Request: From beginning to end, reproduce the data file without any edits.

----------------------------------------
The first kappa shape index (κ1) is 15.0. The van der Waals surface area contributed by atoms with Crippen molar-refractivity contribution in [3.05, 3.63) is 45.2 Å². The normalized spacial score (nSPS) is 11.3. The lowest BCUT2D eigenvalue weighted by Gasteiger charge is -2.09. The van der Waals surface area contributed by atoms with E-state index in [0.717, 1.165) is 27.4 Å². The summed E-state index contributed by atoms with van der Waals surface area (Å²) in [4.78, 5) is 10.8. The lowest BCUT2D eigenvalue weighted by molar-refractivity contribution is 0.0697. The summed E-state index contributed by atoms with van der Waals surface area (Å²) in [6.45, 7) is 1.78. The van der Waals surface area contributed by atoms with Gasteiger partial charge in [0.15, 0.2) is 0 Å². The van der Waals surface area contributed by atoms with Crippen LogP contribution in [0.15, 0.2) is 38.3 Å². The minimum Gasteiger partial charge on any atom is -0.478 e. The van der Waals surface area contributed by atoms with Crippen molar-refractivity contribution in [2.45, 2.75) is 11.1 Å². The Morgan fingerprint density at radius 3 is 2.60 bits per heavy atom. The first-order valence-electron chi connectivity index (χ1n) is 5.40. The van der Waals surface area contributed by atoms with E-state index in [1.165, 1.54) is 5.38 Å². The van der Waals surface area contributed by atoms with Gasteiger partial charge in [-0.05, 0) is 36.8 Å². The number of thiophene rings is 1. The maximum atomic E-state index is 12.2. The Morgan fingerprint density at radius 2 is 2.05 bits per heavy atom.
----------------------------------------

The first kappa shape index (κ1) is 15.0. The van der Waals surface area contributed by atoms with Crippen molar-refractivity contribution in [3.05, 3.63) is 45.2 Å². The normalized spacial score (nSPS) is 11.3. The lowest BCUT2D eigenvalue weighted by Gasteiger charge is -2.09. The van der Waals surface area contributed by atoms with E-state index in [0.717, 1.165) is 27.4 Å². The summed E-state index contributed by atoms with van der Waals surface area (Å²) in [4.78, 5) is 10.8. The lowest BCUT2D eigenvalue weighted by molar-refractivity contribution is 0.0697. The summed E-state index contributed by atoms with van der Waals surface area (Å²) in [6.45, 7) is 1.78. The van der Waals surface area contributed by atoms with Gasteiger partial charge in [0.15, 0.2) is 0 Å². The van der Waals surface area contributed by atoms with Crippen LogP contribution in [0.15, 0.2) is 38.3 Å². The minimum Gasteiger partial charge on any atom is -0.478 e. The van der Waals surface area contributed by atoms with Crippen molar-refractivity contribution in [2.45, 2.75) is 11.1 Å². The Morgan fingerprint density at radius 3 is 2.60 bits per heavy atom. The first-order valence-electron chi connectivity index (χ1n) is 5.40. The van der Waals surface area contributed by atoms with E-state index in [1.165, 1.54) is 5.38 Å². The van der Waals surface area contributed by atoms with Gasteiger partial charge in [-0.05, 0) is 36.8 Å². The number of thiophene rings is 1. The maximum atomic E-state index is 12.2. The Morgan fingerprint density at radius 2 is 2.05 bits per heavy atom.